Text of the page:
Republicans couldn't repeal the Affordable Care Act, so in Iowa, they're redefining insurance. And it's bad news for people who get sick.
As President Donald Trump and his cohorts scramble to figure out how to deliver on campaign promises to undermine the Affordable Care Act, commonly referred to as Obamacare, Iowa's Farm Bureau is now offering health care plans that aren't subject to the ACA's regulations. Iowa's Republican Governor Kim Reynolds signed the new legislation into law last Monday, which deems that the plans offered by the Farm Bureau "shall not be deemed to be insurance."
The new plans will be cheap. Just don't get sick. https://t.co/0BdWoK6LQP— HuffPost Politics (@HuffPost Politics) 1523214628.0
While many of these plans, which are sold by Wellmark, an affiliate of Anthem Blue Cross Blue Shield, are cheap, they don't offer consumers much in the way of coverage. In other words, people with chronic conditions will be left with fewer, and more expensive options. "We do know that this may not be a solution for all," a Farm Bureau spokesperson conceded.
A likely consequence of this law will be insurers, like Wellmark and the Farm Bureau, charging people who need continuing care higher premiums. Under the guidelines of the ACA, pre-existing conditions can't be used to charge higher premiums. Republicans like to claim that the ACA has driven healthy people out of the insurance market, however, the State of Iowa has so far done little to promote enrollment in plans offered by Healthcare.gov. Only 20 percent of Iowans eligible to receive subsidized insurance signed up as of 2016. Many of these plans are available at little to no charge to people living below the poverty line.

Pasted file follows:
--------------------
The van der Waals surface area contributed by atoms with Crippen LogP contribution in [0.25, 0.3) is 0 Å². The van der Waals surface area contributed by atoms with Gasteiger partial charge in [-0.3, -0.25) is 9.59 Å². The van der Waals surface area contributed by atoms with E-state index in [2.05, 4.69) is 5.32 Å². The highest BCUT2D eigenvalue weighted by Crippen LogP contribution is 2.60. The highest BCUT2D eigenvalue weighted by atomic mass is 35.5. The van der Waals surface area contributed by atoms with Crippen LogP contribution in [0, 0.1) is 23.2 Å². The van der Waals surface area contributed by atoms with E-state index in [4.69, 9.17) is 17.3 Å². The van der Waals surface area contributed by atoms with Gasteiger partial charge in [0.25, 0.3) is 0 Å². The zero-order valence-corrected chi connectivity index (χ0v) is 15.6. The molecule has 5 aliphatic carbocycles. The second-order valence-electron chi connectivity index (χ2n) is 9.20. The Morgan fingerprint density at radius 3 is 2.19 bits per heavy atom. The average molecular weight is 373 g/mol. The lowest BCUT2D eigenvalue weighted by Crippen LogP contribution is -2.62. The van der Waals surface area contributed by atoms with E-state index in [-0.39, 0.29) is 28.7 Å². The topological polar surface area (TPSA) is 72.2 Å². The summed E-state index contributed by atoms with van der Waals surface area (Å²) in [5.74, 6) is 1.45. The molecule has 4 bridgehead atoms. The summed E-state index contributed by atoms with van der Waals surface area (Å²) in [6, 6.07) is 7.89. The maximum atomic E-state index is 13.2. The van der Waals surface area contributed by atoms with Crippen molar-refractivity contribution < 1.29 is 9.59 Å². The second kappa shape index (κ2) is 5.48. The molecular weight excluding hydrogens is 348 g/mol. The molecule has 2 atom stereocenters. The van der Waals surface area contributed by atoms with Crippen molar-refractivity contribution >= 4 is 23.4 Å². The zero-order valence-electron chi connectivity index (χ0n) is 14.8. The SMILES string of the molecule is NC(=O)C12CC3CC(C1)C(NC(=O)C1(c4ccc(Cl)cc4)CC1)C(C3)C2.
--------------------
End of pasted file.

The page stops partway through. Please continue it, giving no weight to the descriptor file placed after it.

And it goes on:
Republican Terry Branstad’s administration did virtually nothing to promote enrollment, even though, given the stat… https://t.co/G5iSYz24nl— Linda Hill (@Linda Hill) 1523199483.0
The other challenge facing Iowans is the inevitable phase out of grandfathered plans, which kept premiums low allowing non-compliant plans to continue. Healthy Iowans may find solace in the now-available cheaper plans, but people with pre-existing conditions, or those who are healthy and then get sick, may find themselves unable to afford medical care, or stuck with bills that ACA-compliant policies would have covered.
First they privatized Medicaid & now this. Iowa is Kansas2. Rs slashed corporate taxes to 3.8% & still businesses w… https://t.co/52INgkgulU— N B Beamer #Demforce (@N B Beamer #Demforce) 1523195111.0
States like Alaska and Minnesota, however, have taken a different approach. They have promoted enrollment in subsidized plans through Healtcare.gov, and even created "re-insurance pools" for individuals who needed to purchase ACA-compliant plans. These pools also helped insurers recoup some of the costs of taking care of sick patients. As a result, premiums fell in both states. Officials in Wisconsin have expressed their interest in trying a similar approach.
Wow @KimReynoldsIA you really don't give a damn about your constituents. 1.3 million ppl have a preexisting cond… https://t.co/91F2cw1bOh— Natalie Weaver (@Natalie Weaver) 1523230695.0
Other ideas, like a buy-in program to Medicaid, have been floated as well. But this would require an increase in government spending, which for Republicans, is a non-starter. Their approach, which is the entire premise of Trumpcare, is to offer cheaper plans with fewer benefits in the event medical care is needed.
And if the Farm Bureau and Wellmark want to impose annual or lifetime limits on benefits, they can do that, too. Pe… https://t.co/gR3gXpMadG— Linda Hill (@Linda Hill) 1523199319.0
Iowa has begun to do more to promote enrollment in Healthcare.gov plans. But the insurance policies being offered by the Farm Bureau will only save money in the short term. People who have experienced an emergency or a serious medical issue understand that you're healthy until you're not. These new policies many lower monthly premiums, but when the time comes that medical care is required, Iowans may find themselves responsible for exorbitant costs not covered by insurance.